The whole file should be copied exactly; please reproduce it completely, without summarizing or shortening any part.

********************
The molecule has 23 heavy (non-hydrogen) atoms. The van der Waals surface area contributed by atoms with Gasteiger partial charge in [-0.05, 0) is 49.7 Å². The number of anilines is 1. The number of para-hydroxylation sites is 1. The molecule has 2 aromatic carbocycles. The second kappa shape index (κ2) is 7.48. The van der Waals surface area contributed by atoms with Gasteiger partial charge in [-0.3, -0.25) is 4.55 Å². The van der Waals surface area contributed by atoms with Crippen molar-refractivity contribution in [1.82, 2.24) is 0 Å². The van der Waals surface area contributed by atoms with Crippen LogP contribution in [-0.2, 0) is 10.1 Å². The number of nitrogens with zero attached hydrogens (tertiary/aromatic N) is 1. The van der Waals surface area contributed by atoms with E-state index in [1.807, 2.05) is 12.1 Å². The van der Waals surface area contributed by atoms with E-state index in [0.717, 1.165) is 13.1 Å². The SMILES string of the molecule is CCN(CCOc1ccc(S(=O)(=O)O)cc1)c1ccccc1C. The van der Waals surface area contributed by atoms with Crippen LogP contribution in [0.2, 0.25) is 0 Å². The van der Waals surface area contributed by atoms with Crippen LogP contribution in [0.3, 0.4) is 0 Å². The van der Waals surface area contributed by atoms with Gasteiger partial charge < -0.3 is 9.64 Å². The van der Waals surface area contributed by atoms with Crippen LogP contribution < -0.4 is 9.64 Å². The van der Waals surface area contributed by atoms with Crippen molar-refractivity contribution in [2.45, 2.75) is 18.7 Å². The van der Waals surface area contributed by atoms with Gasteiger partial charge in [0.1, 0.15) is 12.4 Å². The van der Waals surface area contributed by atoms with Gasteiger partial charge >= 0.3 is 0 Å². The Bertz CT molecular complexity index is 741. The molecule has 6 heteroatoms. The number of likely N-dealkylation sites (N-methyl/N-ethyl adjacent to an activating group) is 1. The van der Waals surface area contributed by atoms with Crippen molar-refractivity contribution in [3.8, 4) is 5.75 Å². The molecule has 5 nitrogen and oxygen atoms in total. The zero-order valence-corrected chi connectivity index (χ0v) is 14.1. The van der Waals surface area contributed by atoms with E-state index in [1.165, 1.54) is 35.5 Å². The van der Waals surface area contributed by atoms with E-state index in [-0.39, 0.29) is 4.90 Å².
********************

The molecule has 23 heavy (non-hydrogen) atoms. The van der Waals surface area contributed by atoms with Gasteiger partial charge in [-0.05, 0) is 49.7 Å². The number of anilines is 1. The number of para-hydroxylation sites is 1. The molecule has 2 aromatic carbocycles. The second kappa shape index (κ2) is 7.48. The van der Waals surface area contributed by atoms with Gasteiger partial charge in [-0.3, -0.25) is 4.55 Å². The van der Waals surface area contributed by atoms with Crippen molar-refractivity contribution in [1.82, 2.24) is 0 Å². The van der Waals surface area contributed by atoms with Crippen LogP contribution in [-0.2, 0) is 10.1 Å². The number of nitrogens with zero attached hydrogens (tertiary/aromatic N) is 1. The van der Waals surface area contributed by atoms with E-state index in [1.807, 2.05) is 12.1 Å². The van der Waals surface area contributed by atoms with E-state index in [0.717, 1.165) is 13.1 Å². The SMILES string of the molecule is CCN(CCOc1ccc(S(=O)(=O)O)cc1)c1ccccc1C. The van der Waals surface area contributed by atoms with Crippen LogP contribution in [0.2, 0.25) is 0 Å². The van der Waals surface area contributed by atoms with Crippen LogP contribution in [0.3, 0.4) is 0 Å². The van der Waals surface area contributed by atoms with Gasteiger partial charge < -0.3 is 9.64 Å². The van der Waals surface area contributed by atoms with Crippen LogP contribution < -0.4 is 9.64 Å². The van der Waals surface area contributed by atoms with Crippen molar-refractivity contribution in [2.45, 2.75) is 18.7 Å². The van der Waals surface area contributed by atoms with Gasteiger partial charge in [0.1, 0.15) is 12.4 Å². The van der Waals surface area contributed by atoms with Gasteiger partial charge >= 0.3 is 0 Å². The Bertz CT molecular complexity index is 741. The molecule has 6 heteroatoms. The number of likely N-dealkylation sites (N-methyl/N-ethyl adjacent to an activating group) is 1. The van der Waals surface area contributed by atoms with Crippen molar-refractivity contribution in [3.8, 4) is 5.75 Å². The molecule has 5 nitrogen and oxygen atoms in total. The zero-order valence-corrected chi connectivity index (χ0v) is 14.1. The van der Waals surface area contributed by atoms with E-state index in [1.165, 1.54) is 35.5 Å². The van der Waals surface area contributed by atoms with E-state index in [-0.39, 0.29) is 4.90 Å².